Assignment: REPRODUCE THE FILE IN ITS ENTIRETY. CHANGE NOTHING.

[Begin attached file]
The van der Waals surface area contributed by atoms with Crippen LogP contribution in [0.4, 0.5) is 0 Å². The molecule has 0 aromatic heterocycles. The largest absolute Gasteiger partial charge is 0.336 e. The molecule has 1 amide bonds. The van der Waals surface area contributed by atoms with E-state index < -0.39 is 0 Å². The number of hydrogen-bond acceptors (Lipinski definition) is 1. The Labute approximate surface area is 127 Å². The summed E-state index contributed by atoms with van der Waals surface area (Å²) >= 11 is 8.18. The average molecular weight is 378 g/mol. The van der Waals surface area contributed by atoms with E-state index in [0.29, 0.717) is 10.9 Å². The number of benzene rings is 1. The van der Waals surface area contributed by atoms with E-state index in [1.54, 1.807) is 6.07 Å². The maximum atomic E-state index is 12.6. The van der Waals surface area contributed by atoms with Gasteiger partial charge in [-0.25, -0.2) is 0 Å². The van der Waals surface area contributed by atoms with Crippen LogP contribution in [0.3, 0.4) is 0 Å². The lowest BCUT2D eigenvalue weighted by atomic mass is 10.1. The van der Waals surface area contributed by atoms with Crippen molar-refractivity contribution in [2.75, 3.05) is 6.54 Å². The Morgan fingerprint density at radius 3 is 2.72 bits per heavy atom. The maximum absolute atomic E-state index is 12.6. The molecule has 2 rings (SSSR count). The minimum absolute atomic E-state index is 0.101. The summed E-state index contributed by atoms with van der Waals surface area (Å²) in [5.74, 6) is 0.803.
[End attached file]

The van der Waals surface area contributed by atoms with Crippen LogP contribution in [0.4, 0.5) is 0 Å². The molecule has 0 aromatic heterocycles. The largest absolute Gasteiger partial charge is 0.336 e. The molecule has 1 amide bonds. The van der Waals surface area contributed by atoms with E-state index < -0.39 is 0 Å². The number of hydrogen-bond acceptors (Lipinski definition) is 1. The Labute approximate surface area is 127 Å². The summed E-state index contributed by atoms with van der Waals surface area (Å²) >= 11 is 8.18. The average molecular weight is 378 g/mol. The van der Waals surface area contributed by atoms with E-state index in [0.29, 0.717) is 10.9 Å². The number of benzene rings is 1. The van der Waals surface area contributed by atoms with E-state index in [1.54, 1.807) is 6.07 Å². The maximum atomic E-state index is 12.6. The van der Waals surface area contributed by atoms with Gasteiger partial charge in [-0.25, -0.2) is 0 Å². The van der Waals surface area contributed by atoms with Crippen LogP contribution in [0.3, 0.4) is 0 Å². The lowest BCUT2D eigenvalue weighted by atomic mass is 10.1. The van der Waals surface area contributed by atoms with Crippen molar-refractivity contribution in [2.75, 3.05) is 6.54 Å². The Morgan fingerprint density at radius 3 is 2.72 bits per heavy atom. The maximum absolute atomic E-state index is 12.6. The molecule has 2 rings (SSSR count). The minimum absolute atomic E-state index is 0.101. The summed E-state index contributed by atoms with van der Waals surface area (Å²) in [5.74, 6) is 0.803.